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Australia: Study shows inexpensive green laser pointers are mislabled and significantly over-powered

A study done by researchers at RMIT University in Melbourne, Victoria, found that inexpensive green laser pointers had output power up to 127 times the Australian legal limit of 1 milliwatt. Results of the study were presented by Dr. Kate Fox at the IEEE Engineers in Medicine and Biology Society (EMBS) scientific conference, on August 19 2016 in Orlando, Florida.

The researchers purchased eight laser pointers from sources including electronics stores and online stores. They bought four lasers with green beams and four with red beams. The cost of each laser was less than AUD $30 (USD $23).

All of the lasers were advertised to have a maximum output power of either less than 1 mW or less than 5 mW. The green laser pointers’ actual output power measured from 51 to 127 milliwatts. Dr. Fox said “At that upper level, the beam would cause catastrophic retinal damage.”

Apparently much of the green lasers’ power was in the infrared. These types of lasers work by generating non-visible infrared light which is then converted by a crystal into visible green light. A filter is normally used to block the infrared light, and only let the green light through. However, “[t]he research team found that imported laser pointers were poorly made, with manufacturers tempted to skip installing infrared-blocking filters to hold down costs.” The researchers did not measure how much of each lasers’ output was in the visible, and how much was in the infrared.

The 127 milliwatt green laser was labeled as a Class 2 device, with maximum output power of 1 mW. In a previous study from the U.S. NIST, the highest power output they measured was 66.5 mW from a green laser labeled as having a maximum output power of 5 mW.

Three of the four red laser pointers were found to be within the legal limit of 1 milliwatt. The fourth red pointer was about 8.5 milliwatts. The researchers felt that the red lasers’ spots were less focused than green lasers, meaning there was less risk of retinal damage. Also, red lasers use diodes. The maximum power output of these diodes is limited; excessive current will destroy the diode’s lasing capacity instead of providing a more powerful beam.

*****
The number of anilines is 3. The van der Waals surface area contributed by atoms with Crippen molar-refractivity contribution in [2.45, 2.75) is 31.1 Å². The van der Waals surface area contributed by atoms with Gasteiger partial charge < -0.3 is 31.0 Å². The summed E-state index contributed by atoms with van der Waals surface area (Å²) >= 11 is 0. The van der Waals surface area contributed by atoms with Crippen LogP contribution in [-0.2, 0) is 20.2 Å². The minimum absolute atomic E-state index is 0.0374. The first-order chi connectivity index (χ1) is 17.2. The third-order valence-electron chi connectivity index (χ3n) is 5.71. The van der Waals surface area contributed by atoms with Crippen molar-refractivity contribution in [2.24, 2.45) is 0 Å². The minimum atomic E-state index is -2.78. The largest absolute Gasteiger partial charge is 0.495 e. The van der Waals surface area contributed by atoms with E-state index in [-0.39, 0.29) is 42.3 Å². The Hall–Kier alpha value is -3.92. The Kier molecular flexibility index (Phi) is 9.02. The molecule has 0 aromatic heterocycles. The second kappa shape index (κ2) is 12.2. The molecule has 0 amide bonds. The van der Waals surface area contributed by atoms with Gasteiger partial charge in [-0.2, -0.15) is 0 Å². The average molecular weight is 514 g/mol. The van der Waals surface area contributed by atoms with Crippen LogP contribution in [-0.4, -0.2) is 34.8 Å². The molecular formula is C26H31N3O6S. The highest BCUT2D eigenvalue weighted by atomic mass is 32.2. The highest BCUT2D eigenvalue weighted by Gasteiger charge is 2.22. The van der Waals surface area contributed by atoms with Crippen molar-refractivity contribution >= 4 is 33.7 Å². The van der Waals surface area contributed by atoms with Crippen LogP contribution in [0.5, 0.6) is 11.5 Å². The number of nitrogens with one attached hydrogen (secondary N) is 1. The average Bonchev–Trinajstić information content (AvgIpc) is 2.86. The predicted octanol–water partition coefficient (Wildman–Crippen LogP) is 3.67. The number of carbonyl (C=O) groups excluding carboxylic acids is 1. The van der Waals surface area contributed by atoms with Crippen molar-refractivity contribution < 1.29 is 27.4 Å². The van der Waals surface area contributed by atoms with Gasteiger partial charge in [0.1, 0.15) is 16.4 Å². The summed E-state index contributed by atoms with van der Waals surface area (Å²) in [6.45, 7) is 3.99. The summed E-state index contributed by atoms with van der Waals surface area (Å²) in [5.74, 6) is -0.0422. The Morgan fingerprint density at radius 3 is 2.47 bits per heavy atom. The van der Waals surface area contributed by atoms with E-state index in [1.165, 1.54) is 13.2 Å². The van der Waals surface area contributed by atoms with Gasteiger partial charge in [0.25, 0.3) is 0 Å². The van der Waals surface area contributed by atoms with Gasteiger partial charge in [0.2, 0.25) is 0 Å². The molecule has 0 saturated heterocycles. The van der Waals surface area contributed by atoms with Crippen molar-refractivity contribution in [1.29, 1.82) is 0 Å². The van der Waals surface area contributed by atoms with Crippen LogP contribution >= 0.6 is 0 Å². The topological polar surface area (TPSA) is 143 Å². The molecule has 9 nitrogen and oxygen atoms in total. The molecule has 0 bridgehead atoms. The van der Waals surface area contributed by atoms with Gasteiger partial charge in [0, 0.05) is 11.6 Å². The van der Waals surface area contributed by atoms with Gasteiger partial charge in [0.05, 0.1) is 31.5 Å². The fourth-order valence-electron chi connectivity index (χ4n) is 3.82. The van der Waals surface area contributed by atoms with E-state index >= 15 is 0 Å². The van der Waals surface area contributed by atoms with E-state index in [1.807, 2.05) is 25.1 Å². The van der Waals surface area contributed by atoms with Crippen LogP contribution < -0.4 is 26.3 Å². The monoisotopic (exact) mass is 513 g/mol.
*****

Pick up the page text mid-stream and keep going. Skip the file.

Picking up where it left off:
The researchers noted that “Our experiment raised two very pertinent concerns – first, why were class 3B lasers so easily purchased via the internet without licensing? This suggests that there are many loopholes in the importation of these products and more stringent processes need to be reinforced. Secondly, why did green lasers labeled as Class 2 reach up to a power output of 127mW, effectively attaining a class 3B classification? It is very likely that there is a significant infrared component. This drastic degree of non-compliance suggests that there needs to be more rigorous testing and quality control of these commercially available lasers – merely imposing a power limit of less than 1mW is insufficient.”

The researchers concluded by stating that “Authorities such as the Australian Radiation Protection and Nuclear Safety Agency (ARPANSA) and medical authorities such as the Royal Australian and New Zealand College of Ophthalmologists (RANZCO) ought to advocate more strongly for stringent testing, quality control and licensing of green DPSS lasers.”

From an
RMIT press release, “Over-the-counter laser pointers a threat to eyesight” and an advance copy of a paper, “Green lasers are beyond power limits mandated by safety standards,” which will be published in the Proceedings of the 2016 IEEE Engineers in Medicine and Biology Conference, online at the IEEE Xplore website. Thanks to Dr. Kate Fox for the paper.